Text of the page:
15. The Prairies
riders must have made good time over this flatter land but there is little
evidence of the stations so I hurried past the towering landmarks of
Scotts bluff and Chimney Rock in Nebraska to visit the site of Mud
Springs Station. A family was
picnicking and a young lad said to me,
“See that guy over there in the blue shirt?
He’s a Pony Express rider”.
year there is a re-enactment of the Pony .A mochila is carried on
horseback (this year from West to East), along the Pony Route, being handed
from one chapter of the Association to another.
More than 500 riders take part each carrying the mail a short
distance and the time taken is 10 days- the same as in 1860,requiring 24
hour a day movement. One of
the reasons I was hurrying was that they were due to arrive in St. Jo on
the 23rd June and I wanted to be there with them.
rider gave me a firm handshake and told me his wife's family had farmed there
almost since the Pony days. It’s
hard to imagine this land now, with irrigation, settled, lush and
productive being part of the frontier, but another monument next to the
Pony one talks of an engagement between the cavalry and the Sioux in 1865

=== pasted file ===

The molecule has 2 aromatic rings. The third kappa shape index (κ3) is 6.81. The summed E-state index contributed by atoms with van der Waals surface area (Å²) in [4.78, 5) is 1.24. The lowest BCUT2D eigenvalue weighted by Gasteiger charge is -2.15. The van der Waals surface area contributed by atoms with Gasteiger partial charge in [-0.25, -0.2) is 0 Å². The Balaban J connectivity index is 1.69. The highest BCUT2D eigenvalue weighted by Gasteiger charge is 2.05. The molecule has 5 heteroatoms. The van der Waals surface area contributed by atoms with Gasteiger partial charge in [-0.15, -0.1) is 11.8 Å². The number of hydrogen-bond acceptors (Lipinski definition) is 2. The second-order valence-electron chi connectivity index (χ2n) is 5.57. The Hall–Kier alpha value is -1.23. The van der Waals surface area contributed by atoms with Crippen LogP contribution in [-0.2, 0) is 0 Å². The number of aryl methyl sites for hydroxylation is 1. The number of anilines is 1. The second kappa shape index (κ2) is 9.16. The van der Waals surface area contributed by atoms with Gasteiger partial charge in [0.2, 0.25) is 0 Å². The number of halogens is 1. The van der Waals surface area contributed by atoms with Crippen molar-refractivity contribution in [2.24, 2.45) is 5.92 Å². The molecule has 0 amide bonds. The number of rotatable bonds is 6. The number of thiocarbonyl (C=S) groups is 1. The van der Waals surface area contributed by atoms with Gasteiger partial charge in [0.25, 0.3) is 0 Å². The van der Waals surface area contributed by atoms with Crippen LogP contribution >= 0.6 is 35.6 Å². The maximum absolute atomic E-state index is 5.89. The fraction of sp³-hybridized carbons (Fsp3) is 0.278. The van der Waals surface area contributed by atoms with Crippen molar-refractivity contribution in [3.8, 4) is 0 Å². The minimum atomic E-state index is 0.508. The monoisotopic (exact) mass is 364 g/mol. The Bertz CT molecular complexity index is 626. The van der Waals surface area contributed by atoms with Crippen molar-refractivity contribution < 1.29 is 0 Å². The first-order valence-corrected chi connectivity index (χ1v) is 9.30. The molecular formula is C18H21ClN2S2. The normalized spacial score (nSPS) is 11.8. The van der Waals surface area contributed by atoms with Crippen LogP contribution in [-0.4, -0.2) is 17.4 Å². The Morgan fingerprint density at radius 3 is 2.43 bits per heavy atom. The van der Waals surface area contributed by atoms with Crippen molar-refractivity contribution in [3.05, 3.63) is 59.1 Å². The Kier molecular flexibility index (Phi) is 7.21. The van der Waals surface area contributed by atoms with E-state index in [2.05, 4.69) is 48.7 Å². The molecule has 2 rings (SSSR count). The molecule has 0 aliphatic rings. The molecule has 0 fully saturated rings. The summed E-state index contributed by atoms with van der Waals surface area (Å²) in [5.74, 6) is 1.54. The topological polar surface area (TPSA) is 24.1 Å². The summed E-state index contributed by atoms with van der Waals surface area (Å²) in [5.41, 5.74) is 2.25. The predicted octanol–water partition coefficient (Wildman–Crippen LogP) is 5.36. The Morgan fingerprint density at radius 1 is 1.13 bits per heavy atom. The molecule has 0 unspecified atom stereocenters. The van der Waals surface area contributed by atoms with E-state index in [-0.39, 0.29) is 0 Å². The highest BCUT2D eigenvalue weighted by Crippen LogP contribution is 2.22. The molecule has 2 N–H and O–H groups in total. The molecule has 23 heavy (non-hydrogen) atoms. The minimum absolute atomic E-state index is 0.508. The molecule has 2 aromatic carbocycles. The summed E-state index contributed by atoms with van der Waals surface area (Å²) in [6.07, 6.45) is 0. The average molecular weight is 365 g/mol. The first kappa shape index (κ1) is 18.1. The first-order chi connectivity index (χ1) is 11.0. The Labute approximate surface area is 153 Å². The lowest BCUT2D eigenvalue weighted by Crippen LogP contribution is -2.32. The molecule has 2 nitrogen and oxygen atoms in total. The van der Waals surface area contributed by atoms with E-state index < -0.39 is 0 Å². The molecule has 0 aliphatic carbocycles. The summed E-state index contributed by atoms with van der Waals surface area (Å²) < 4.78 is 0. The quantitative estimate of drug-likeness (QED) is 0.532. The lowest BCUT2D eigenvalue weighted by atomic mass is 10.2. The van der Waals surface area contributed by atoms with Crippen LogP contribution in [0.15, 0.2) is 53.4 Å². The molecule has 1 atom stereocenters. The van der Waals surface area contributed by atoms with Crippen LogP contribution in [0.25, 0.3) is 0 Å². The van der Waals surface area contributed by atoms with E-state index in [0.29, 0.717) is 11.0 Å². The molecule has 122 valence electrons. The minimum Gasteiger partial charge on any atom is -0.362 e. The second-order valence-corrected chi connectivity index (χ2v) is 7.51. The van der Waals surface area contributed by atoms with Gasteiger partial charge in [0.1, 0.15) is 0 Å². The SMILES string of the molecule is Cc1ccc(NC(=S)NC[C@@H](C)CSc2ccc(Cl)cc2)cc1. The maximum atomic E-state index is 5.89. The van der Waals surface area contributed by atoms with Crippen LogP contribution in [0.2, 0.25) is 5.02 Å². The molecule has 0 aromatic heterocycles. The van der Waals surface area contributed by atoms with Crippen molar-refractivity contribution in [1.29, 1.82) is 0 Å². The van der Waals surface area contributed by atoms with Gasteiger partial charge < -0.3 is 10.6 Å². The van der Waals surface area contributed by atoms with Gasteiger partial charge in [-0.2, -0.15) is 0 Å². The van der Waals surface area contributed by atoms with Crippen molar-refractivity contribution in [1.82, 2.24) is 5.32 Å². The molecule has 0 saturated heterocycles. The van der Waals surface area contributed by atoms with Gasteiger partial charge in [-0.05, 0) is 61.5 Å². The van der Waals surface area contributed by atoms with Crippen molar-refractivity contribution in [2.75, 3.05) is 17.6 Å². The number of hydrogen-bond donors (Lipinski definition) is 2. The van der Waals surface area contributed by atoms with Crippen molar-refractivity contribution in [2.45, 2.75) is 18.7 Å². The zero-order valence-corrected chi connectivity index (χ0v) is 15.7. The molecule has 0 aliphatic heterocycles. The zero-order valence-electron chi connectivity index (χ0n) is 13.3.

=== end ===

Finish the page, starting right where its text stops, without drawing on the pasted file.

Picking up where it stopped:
after the Pony ended. When
soldiers were withdrawn form the frontier to fight the Civil War, the
tribes saw their chance to rid the land of the white menand launched
attacks on the settlements..
trail dipped south into Colorado, to Julesburg named for Jules Reni a
tough, hard-drinking French-Canadian who ruled the town by violence and
when employed by the Pony line did not keep the stock up to scratch and
was suspected of theft. Often
wagon trains were attacked soon after leaving Julesburg, and men who
survived the raids said white men painted and dressed as Indians were
involved. Reni was thought to
be involved in this as well. Jack Slade an equally rugged character was sent off to
replace him but Reni ambushed him with a shotgun.
Slade did not die and came back one month later in an ugly mood.
He captured Jules, tied him to a post and used him for target
practice until he was dead. He then cut off his ears for souvenirs. He kept a tight ship on the section of the route he was
responsible for and it ran well but outbursts of violence led to his
sacking. He killed perhaps 26
men in his career as soldier, lawman and gunfighter before being
“executed” by vigilantes in Montana.
Julesburg today, built on a new site after the original was burned by the Sioux, is a faded quiet town. I was there on a Sunday evening and the only movement on the empty, wide streets was the traffic lights, suspended on wires at the crossroads being blown in the wind.